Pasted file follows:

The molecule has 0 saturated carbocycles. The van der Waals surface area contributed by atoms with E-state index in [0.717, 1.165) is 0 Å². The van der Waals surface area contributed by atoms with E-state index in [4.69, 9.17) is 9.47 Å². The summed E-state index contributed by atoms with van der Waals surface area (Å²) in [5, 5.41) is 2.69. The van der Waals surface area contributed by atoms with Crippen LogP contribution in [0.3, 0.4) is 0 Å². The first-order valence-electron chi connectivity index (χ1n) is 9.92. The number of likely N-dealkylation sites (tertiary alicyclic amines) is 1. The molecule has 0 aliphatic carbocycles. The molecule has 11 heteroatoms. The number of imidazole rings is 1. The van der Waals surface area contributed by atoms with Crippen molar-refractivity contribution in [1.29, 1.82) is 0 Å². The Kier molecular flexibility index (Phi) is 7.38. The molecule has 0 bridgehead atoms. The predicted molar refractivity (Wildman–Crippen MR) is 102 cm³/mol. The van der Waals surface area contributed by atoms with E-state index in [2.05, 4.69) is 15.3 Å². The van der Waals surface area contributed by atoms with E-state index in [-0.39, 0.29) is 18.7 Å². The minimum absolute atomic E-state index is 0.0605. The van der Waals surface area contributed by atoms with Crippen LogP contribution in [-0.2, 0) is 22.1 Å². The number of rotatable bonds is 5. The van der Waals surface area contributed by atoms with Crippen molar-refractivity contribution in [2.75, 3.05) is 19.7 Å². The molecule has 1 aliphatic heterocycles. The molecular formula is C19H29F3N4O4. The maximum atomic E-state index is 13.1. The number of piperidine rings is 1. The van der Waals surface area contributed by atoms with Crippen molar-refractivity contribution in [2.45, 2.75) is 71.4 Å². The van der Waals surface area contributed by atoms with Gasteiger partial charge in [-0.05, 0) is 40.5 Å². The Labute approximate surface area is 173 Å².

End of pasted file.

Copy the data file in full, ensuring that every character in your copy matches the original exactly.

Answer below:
The molecule has 0 saturated carbocycles. The van der Waals surface area contributed by atoms with E-state index in [0.717, 1.165) is 0 Å². The van der Waals surface area contributed by atoms with E-state index in [4.69, 9.17) is 9.47 Å². The summed E-state index contributed by atoms with van der Waals surface area (Å²) in [5, 5.41) is 2.69. The van der Waals surface area contributed by atoms with Crippen LogP contribution in [0.3, 0.4) is 0 Å². The first-order valence-electron chi connectivity index (χ1n) is 9.92. The number of likely N-dealkylation sites (tertiary alicyclic amines) is 1. The molecule has 0 aliphatic carbocycles. The molecule has 11 heteroatoms. The number of imidazole rings is 1. The van der Waals surface area contributed by atoms with Crippen molar-refractivity contribution in [1.29, 1.82) is 0 Å². The Kier molecular flexibility index (Phi) is 7.38. The molecule has 0 bridgehead atoms. The predicted molar refractivity (Wildman–Crippen MR) is 102 cm³/mol. The van der Waals surface area contributed by atoms with E-state index in [2.05, 4.69) is 15.3 Å². The van der Waals surface area contributed by atoms with E-state index in [-0.39, 0.29) is 18.7 Å². The minimum absolute atomic E-state index is 0.0605. The van der Waals surface area contributed by atoms with Crippen LogP contribution in [-0.2, 0) is 22.1 Å². The number of rotatable bonds is 5. The van der Waals surface area contributed by atoms with Crippen molar-refractivity contribution in [2.75, 3.05) is 19.7 Å². The molecule has 1 aliphatic heterocycles. The molecular formula is C19H29F3N4O4. The maximum atomic E-state index is 13.1. The number of piperidine rings is 1. The van der Waals surface area contributed by atoms with Crippen molar-refractivity contribution in [2.45, 2.75) is 71.4 Å². The van der Waals surface area contributed by atoms with Gasteiger partial charge in [-0.05, 0) is 40.5 Å². The Labute approximate surface area is 173 Å².